General Advocacy Issues

BIABC Key Advocacy Priorities

During the BC General Election, BIABC issued its key priorities for consideration by local candidates. With the election over, these same priorities will be fundamental to BIABC's advocacy efforts going forward. BIABC was instrumental in pushing for a rent relief program that was directly accessable to bussinesses, rather than relying on landlords. The result was the recently announced Canada Emergency Rent Subsidy (CERS), which is awaiting passage of the legislation. BIABC will continue to advocate on issues of concern to BIAs and their members.

Commercial property tax relief and legislative change

  • Continuation of the 50% decrease of the Provincial School Tax in 2021 is crucial to the economic recovery efforts in BC. We have heard from our members that the 50% reduction in the school tax provided significant relief for commercial propoerty owners and businesses in 2020, many of whom are still struggling with decreased revenues, mounting debts and deferred payments.
  • Proposal for the creation of a commercial sub-class to moderate the property tax impact of the current assessment methodology of highest and best use by allowing municipalities, if they wish, to tax unbuilt density at a lower rate than existing built density, which would allow for more targeted relief.


Four Pillar approach to healthy communities

Pre-COVID, public safety was in decline as evidenced by increased street disorder and property crime, however, these issues became magnified on our commercial streets with the onset of COVID through the increased presence of homelessness, encampments, discarded needles, garbage and human waste. The delicate balance in community safety has shifted and needs to be addressed to support our businesses and citizens while also recognizing the complex needs of our city’s most vulnerable individuals.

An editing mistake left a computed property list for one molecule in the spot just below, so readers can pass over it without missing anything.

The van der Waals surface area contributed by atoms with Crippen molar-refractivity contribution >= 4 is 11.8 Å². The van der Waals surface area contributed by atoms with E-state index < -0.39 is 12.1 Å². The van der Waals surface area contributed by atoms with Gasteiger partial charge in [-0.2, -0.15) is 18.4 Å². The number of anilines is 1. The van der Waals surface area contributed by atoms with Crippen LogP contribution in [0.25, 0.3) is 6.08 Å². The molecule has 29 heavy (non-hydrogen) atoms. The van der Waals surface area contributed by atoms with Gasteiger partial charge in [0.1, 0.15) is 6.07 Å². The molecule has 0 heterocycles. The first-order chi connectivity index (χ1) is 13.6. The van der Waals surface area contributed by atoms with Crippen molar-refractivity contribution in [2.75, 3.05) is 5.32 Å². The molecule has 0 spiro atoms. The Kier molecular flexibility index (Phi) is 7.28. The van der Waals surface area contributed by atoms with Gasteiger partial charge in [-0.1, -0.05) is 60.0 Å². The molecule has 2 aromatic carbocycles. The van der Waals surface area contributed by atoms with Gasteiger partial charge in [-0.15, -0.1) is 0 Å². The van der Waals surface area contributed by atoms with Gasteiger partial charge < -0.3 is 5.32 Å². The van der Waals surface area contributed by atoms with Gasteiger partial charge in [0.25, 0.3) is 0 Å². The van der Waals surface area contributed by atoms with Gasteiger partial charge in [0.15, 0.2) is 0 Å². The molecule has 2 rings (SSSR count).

• Implementation of ALL four pillars – prevention, harm reduction, enforcement and treatment –is needed for a successful drug strategy. We’ve seen positive impacts through various harm reduction initiatives, however, they alone do not support community safety for all and need to be combined with effective prevention programs, enhanced, on-demand treatment programs, access to a safe supply of drugs, as well as timely and appropriate enforcement of related offences.
  • Investment in a long-term housing strategy, in cooperation with all three levels of government, complete with wrap-around, on-site services to address homelessness and in consultation with impacted communities.
  • Implementation of Institutional Care and treatment for those who have demonstrated they are a harm to themselves and/or others.


Priortization of housing, transportation and childcare policies to support economy

  • Investment in housing across the continuum to support all income levels, as well as in public transportation infrastructure improvements and sufficient affordable childcare programs to ensure people can live where they work and have access to the supports needed to care for their families.


Targeted COVID-19 response to support economy, jobs and mental wellness

  • Implementation of targeted enforcement/penalties to ensure adherence to proper health and safety protocols rather than blanket sector restrictions as a more equitable and effective approach that will maintain important employment and not penalize compliant businesses.
  • Development of a grant program to provide small business grants of up to $5,000 to offset costly re-opening expenses (PPE).
  • Development of a safe return to work protocol to encourage private and public sectors to bring employees back into our downtowns.
  • Continued investment to support tourism industry recovery and resiliency.
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